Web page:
First sea eagle chicks in 100 years take flight in Kerry

Reintroduction project involves phased release of 100 birds in Killarney National Park

Killarney National Park: one of the white-tailed sea eagle chicks  hatched in the park. Photograph: Gareth McCormack/Imagefile

Killarney National Park: one of the white-tailed sea eagle chicks hatched in the park. Photograph: Gareth McCormack/Imagefile

 

The first white-tailed sea eagles chicks in Co Kerry in over 100 years have successfully flown their nests.

One was hatched in Killarney National Park by a pair which had failed twice previously and the other was hatched near Kenmare, by a pair in its first attempt.

The Killarney chick is being fed by its parents around Lough Lein and the birds have been seen by boatmen and tourists. The chick is likely to remain there for some months before heading off to another part of the country.

Over the last month, a total of four chicks have fledged, bringing to seven the number to have flown in the wild in Ireland since 2013.

The reintroduction project, from Norway, which involved the phased release of 100 birds in Killarney National Park, has had a number of setbacks, mainly due to poisonings. Three birds have been lost this year.

The breeding population is spread across four counties from Glengarriff, in west Cork, to Connemara, Co Galway, with Lough Derg, near Mountshannon, Co Clare, being the most successful hatching location.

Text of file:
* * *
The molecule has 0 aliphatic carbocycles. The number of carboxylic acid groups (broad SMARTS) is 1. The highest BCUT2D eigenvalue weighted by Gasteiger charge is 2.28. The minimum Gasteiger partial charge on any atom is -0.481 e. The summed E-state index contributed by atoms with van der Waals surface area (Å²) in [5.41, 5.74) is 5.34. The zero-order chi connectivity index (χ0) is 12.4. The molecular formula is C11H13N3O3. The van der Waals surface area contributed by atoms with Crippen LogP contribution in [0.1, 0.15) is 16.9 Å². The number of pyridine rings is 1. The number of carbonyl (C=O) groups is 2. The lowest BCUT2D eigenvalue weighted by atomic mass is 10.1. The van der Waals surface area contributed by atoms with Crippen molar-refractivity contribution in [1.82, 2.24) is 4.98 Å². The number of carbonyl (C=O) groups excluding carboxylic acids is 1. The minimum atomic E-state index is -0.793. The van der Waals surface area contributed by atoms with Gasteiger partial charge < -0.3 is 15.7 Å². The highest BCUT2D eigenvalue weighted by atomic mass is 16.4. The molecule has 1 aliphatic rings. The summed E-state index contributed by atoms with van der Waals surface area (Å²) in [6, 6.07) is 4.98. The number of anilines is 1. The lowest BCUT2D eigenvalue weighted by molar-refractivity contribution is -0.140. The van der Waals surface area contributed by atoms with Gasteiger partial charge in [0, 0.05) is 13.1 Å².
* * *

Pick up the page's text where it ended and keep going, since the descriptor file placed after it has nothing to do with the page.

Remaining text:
Four of the seven chicks were fledged in in Lough Derg, which has two breeding pairs .

Project director Dr Allan Mee welcomed the latest developments as a positive sign towards the goal of establishing a self-sustaining, sea eagle population in Ireland.

At present, the breeding population is spread across four counties from Glengarriff, in West Cork, to Connemara, Co Galway, with Lough Derg, near Mountshannon, Co Clare, being the most successful hatching location.

Four of the seven chicks were fledged in in Lough Derg, which has two breeding pairs.

The eagles are tracked through satellite-tagging.

Dr Mee, project director said areas like Glengarriff, Mountshannon and Killarney are seeing benefits in tourism and a viewing-cum-information point is open at the pier, in Mountshannon.